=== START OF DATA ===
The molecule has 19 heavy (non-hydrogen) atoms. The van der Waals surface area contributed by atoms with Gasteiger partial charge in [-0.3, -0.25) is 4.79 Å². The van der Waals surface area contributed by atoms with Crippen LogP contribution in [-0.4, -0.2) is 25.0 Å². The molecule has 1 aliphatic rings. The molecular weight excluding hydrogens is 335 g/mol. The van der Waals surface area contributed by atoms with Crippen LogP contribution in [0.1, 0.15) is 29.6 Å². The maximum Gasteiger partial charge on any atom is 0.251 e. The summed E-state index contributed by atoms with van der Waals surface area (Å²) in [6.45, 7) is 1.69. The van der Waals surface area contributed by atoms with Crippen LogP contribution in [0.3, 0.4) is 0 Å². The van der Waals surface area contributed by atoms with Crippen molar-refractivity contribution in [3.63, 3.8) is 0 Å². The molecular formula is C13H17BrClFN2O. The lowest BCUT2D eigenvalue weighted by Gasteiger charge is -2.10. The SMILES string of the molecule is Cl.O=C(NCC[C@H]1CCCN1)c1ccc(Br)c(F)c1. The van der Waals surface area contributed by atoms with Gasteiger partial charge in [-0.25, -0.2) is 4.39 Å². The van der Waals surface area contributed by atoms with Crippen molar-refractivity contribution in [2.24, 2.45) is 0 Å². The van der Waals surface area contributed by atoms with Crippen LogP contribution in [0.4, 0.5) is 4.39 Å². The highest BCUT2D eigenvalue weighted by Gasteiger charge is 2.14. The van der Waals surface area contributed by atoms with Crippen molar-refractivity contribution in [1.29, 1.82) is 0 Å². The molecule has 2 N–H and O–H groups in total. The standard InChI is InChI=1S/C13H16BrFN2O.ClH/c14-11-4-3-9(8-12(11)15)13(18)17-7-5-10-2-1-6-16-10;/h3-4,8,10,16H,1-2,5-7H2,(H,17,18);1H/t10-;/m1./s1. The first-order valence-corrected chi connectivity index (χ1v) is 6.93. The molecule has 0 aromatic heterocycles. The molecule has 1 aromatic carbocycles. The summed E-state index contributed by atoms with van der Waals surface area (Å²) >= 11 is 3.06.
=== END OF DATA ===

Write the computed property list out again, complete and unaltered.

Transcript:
The molecule has 19 heavy (non-hydrogen) atoms. The van der Waals surface area contributed by atoms with Gasteiger partial charge in [-0.3, -0.25) is 4.79 Å². The van der Waals surface area contributed by atoms with Crippen LogP contribution in [-0.4, -0.2) is 25.0 Å². The molecule has 1 aliphatic rings. The molecular weight excluding hydrogens is 335 g/mol. The van der Waals surface area contributed by atoms with Crippen LogP contribution in [0.1, 0.15) is 29.6 Å². The maximum Gasteiger partial charge on any atom is 0.251 e. The summed E-state index contributed by atoms with van der Waals surface area (Å²) in [6.45, 7) is 1.69. The van der Waals surface area contributed by atoms with Crippen LogP contribution in [0.3, 0.4) is 0 Å². The van der Waals surface area contributed by atoms with Crippen molar-refractivity contribution in [3.63, 3.8) is 0 Å². The molecular formula is C13H17BrClFN2O. The lowest BCUT2D eigenvalue weighted by Gasteiger charge is -2.10. The SMILES string of the molecule is Cl.O=C(NCC[C@H]1CCCN1)c1ccc(Br)c(F)c1. The van der Waals surface area contributed by atoms with Gasteiger partial charge in [-0.25, -0.2) is 4.39 Å². The van der Waals surface area contributed by atoms with Crippen molar-refractivity contribution in [2.24, 2.45) is 0 Å². The van der Waals surface area contributed by atoms with Crippen LogP contribution in [0.4, 0.5) is 4.39 Å². The highest BCUT2D eigenvalue weighted by Gasteiger charge is 2.14. The van der Waals surface area contributed by atoms with Crippen molar-refractivity contribution in [1.29, 1.82) is 0 Å². The molecule has 2 N–H and O–H groups in total. The standard InChI is InChI=1S/C13H16BrFN2O.ClH/c14-11-4-3-9(8-12(11)15)13(18)17-7-5-10-2-1-6-16-10;/h3-4,8,10,16H,1-2,5-7H2,(H,17,18);1H/t10-;/m1./s1. The first-order valence-corrected chi connectivity index (χ1v) is 6.93. The molecule has 0 aromatic heterocycles. The molecule has 1 aromatic carbocycles. The summed E-state index contributed by atoms with van der Waals surface area (Å²) >= 11 is 3.06.